Random Tail Pulse Generator BNC Model DB-2
The Model PB-5 replaces the BH-1. Along with a suite of features and modes, the PB-5 is widely respected for its 155 uV amplitude resolution
- Count Rate 10 Hz - 1 MHz
- Random or repetitive modes
- Rise Time 100 ns - 20 µs
- Decay Time Constant 5 µs
- Output Voltage Transition Range
Repetitive 0 - 10 V or 0 - 0.25 V
Random 0 - 0.25 V
- Amplitude Shift (of voltage transition) vs. Frequency
<+/- 0.05% from 10 Hz to 100 kHz
- Output Polarity Positive or Negative
- Temperature Coefficient of Amplitude:
< +/- 0.02% / oC
The Model DB-2 is a pulse generator which accurately simulates the random and pileup characteristics of pulses from a radiation detector. It provides pulses which are monoenergetic over a broad range of average count rates. Under high count rate conditions, the pulses will pileup. This characteristic is useful in determining pile-up or count-rate effects and in measuring the resolution of high count rate spectroscopy systems.
Besides random pulses, the Model DB-2 also provides monoenergetic repetitive pulses. In this mode, the DB-2 is an excellent general purpose pulser. When the EXT REF input is used, the DB-2 provides sliding pulses to quickly check system or component linearity. Since the DB-2 is a random pulser, a general purpose pulser, and has sliding pulse capabilities, it is one of our most versatile models.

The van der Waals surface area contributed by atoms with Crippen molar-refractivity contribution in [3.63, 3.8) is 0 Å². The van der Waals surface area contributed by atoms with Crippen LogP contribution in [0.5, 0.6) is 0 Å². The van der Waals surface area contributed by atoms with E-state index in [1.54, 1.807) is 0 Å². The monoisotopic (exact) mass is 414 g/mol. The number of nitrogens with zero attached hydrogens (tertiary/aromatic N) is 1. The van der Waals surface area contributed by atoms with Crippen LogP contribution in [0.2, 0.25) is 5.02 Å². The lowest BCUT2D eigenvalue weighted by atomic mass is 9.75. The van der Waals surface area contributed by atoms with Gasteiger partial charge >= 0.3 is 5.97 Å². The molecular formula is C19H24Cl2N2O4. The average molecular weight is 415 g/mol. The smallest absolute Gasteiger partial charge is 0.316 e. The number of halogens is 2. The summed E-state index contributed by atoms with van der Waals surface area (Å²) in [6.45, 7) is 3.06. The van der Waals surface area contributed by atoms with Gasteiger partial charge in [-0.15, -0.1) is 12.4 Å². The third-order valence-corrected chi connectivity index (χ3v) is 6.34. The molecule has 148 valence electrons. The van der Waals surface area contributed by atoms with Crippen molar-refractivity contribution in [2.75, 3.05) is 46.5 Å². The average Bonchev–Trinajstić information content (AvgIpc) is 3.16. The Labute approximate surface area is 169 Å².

INPUTS and OUTPUTS
External Trigger: 1 V positive pulse triggers a pulse (single or double), with internal delay and width controls operative. 50 Ohms input impedance, +/- 5 V maximum input.
Drive: 1 V positive pulse generates an output pulse with a width equal to the width of the incoming pulse, internal delay and width controls are operative. 50 Ohms input impedance, +/- 5 V maximum input.
Internal / External Reference: With Internal Reference, the output pulse amplitude is controlled only by the Amplitude and Normalize controls. With External Reference, an applied positive level controls the output pulse amplitude.
Input: +5 V max, 5 k input impedance.
Flat Top: 0.0 V to 2 V into 50 Ohms, 0.0 V to 4 V into high impedance, continuously adjustable with ten-turn potentiometer. 50 Ohm source impedance.
Tail Pulse: 0.0 V to 1.5 V into 50 Ohms, 0.0 V to 3 V into high impedance, continuously adjustable with ten-turn potentiometer. 50 Ohm source impedance.
Polarity: Simultaneous positive and negative pulses are available.
Trigger Out: Positive 3 V pulse, 10 ns rise time, 50 Ohms output impedance.
Amplitude Characteristics: Temperature stability: less than 1% variation from 0-50 °C.
Duty cycle variations: Less than 1%up to 90% duty factor.
Linearity: less than 1% integral nonlinearity.
Power Requirements: +12V at 500 mA, -12V 400 mA, +6V at 80 mA, -6 V at 425 mA.
Single cycle: One pulse occurs each time the push button is depressed.
Normalize: Multi-turn potentiometer will vary the amplitude up to 50%.
Rise Time (10-90%):
Tail Pulse: 3 ns to 250 ns in six steps.
Flat Top: 4 ns to 250 ns in six steps.
Decay Time Constant (100-37%): 5 ns to 10 µs in eight steps.
Frequency: A: 10 Hz to 50 MHz, continuously adjustable with coarse and fine controls. B: External trigger, 0 Hz to 50 MHz